Accelerometry for outdoor effort quantification

Assessing the lower limb properties in-situ is of a major interest for analyzing the athletic performance. From a physical point of view, the lower limb could be modeled as single linear spring which supports the whole body mass. The main mechanical parameter studied when using this spring-mass-model is the leg-spring stiffness (k). In laboratory conditions, the movements are assessed using a force plate (Meth1) which measures the ground reaction force (GRF), and a motion capture system which could estimate the displacement of the centre of mass (CoM). In this way, k is calculated as shown in equation (2).More recent methods allow to calculate k in field conditions by using either foot switches (Meth2) or accelerometry-based instruments (Meth3) which are both wireless devices. The associated calculated methods assume that force-time signal is a sine wave, described by the equation (3) with equation (4) (CT: contact time; FT: flight time). In these cases, the kinematic measurement (CoM) could be calculated either by a mathematical approach (Eq.(5)) (meth2), or by double integrating the acceleration (meth3) in order to calculate k.Thanks to their transportability, the methods 2 and 3 offer not only the possibility to assess the lower limb movements, but also, to objectively follow up the athletic abilities (performance, reactivity, force and power, stiffness) in-situ.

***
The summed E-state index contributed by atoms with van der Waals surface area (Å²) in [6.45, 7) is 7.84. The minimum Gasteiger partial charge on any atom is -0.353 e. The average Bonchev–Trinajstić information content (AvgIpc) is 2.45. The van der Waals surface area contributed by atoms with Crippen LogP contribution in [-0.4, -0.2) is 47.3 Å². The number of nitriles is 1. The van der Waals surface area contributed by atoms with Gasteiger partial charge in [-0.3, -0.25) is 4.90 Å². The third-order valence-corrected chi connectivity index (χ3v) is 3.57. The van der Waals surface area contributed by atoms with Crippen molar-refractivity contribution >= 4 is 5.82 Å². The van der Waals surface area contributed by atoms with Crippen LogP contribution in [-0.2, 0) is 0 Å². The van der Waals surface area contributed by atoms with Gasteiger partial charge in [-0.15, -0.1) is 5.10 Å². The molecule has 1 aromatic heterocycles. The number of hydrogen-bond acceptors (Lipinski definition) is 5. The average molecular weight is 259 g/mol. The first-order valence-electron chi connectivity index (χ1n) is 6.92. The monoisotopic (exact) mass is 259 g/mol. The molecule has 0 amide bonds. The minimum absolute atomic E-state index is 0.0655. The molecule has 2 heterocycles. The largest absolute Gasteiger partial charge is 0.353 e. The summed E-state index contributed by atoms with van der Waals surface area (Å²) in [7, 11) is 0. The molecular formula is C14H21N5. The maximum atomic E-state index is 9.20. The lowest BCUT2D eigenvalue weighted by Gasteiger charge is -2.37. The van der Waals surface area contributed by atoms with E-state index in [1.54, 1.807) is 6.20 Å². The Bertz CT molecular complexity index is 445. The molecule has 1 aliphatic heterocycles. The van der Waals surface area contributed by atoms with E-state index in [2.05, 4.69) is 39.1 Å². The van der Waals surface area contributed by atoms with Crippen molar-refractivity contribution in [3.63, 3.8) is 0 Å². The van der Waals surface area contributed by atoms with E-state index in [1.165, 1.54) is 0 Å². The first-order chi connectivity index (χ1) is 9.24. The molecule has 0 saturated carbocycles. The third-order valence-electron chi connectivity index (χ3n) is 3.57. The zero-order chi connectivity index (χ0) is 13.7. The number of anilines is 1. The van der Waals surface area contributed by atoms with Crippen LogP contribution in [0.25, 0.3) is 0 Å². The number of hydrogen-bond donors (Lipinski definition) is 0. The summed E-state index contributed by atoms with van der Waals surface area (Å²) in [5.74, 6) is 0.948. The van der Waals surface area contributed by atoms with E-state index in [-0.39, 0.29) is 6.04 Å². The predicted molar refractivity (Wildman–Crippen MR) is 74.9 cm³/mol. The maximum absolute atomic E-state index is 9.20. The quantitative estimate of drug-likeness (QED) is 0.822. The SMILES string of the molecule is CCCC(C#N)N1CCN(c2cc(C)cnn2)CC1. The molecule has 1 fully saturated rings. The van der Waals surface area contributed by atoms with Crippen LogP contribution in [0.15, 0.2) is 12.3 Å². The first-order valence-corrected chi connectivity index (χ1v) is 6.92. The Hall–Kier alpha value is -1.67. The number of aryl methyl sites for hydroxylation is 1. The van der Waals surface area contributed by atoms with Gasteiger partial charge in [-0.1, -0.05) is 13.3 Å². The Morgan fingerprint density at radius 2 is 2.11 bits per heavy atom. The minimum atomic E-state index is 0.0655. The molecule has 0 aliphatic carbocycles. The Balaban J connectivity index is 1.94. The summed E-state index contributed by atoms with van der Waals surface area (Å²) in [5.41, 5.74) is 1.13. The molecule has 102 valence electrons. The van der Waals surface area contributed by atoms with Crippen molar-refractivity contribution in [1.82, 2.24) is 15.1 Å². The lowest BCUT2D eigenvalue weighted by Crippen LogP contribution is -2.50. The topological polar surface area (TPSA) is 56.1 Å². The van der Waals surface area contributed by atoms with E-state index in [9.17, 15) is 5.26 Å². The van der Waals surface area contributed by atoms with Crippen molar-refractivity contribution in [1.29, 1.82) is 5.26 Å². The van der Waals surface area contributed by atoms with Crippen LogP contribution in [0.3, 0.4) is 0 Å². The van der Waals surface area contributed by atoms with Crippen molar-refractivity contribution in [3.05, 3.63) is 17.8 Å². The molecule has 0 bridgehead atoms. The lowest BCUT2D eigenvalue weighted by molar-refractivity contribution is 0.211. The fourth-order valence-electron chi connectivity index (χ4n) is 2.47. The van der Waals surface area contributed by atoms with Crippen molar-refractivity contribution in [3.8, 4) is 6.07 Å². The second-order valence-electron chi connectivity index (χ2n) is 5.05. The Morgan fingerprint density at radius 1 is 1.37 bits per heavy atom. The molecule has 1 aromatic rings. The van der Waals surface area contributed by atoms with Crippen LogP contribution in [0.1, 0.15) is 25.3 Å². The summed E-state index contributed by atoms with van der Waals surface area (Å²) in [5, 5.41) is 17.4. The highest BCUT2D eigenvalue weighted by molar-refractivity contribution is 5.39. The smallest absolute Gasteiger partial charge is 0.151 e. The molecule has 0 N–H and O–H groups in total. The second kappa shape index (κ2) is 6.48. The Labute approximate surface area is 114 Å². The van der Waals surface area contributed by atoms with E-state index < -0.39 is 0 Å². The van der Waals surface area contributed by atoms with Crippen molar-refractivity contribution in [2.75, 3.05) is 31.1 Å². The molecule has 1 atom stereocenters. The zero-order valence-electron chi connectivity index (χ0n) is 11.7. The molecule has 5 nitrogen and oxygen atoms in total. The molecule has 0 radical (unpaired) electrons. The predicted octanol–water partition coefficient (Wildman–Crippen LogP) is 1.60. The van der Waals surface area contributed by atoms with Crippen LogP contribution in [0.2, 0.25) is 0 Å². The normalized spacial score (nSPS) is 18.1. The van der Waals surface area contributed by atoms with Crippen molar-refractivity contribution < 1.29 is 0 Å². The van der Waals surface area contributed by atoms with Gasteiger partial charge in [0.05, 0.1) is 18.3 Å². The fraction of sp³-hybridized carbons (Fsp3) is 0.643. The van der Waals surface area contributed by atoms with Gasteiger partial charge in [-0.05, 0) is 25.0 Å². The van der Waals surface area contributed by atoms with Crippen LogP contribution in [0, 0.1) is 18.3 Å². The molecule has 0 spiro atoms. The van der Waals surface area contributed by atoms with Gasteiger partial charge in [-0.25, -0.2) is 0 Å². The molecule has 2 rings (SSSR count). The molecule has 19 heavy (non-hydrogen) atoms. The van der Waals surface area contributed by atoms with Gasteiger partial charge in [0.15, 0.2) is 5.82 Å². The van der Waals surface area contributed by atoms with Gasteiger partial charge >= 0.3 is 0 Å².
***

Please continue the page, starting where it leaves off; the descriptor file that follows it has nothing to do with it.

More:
Listed In: Biomechanical Engineering, Biomechanics, Sports Science


A POLYMER-BASED MICROFLUIDIC RESISTIVE SENSOR FOR DETECTING DISTRIBUTED LOADS

This poster presents a polymer-based microfluidic resistive sensor for detecting distributed loads. The sensor is comprised of a polymer rectangular microstructure with an embedded electrolyte-filled microchannel and an array of electrodes aligned along the microchannel length. Electrolyte solution in the microchannel serves as impedance transduction. Distributed loads acting on the polymer microstructure give rise to different deflection along the microstructure length, which is recorded as the resistance change in electrolyte solution. This sensor can detect distributed loads by monitoring the resistance change at each pair of electrodes. Owing to great simplicity of the device configuration, a standard polymer-based fabrication process is employed to fabricate this device. With custom-built electronic circuits and custom LabVIEW programs, fabricated devices filled with two different electrolytes, 0.1M NaCl electrolyte and 1-Ethyl-3-methylimidazolium dicyanamide electrolyte, are characterized, demonstrating the capability of detecting distributed static and dynamic loads with a single device.
Listed In: Biomechanical Engineering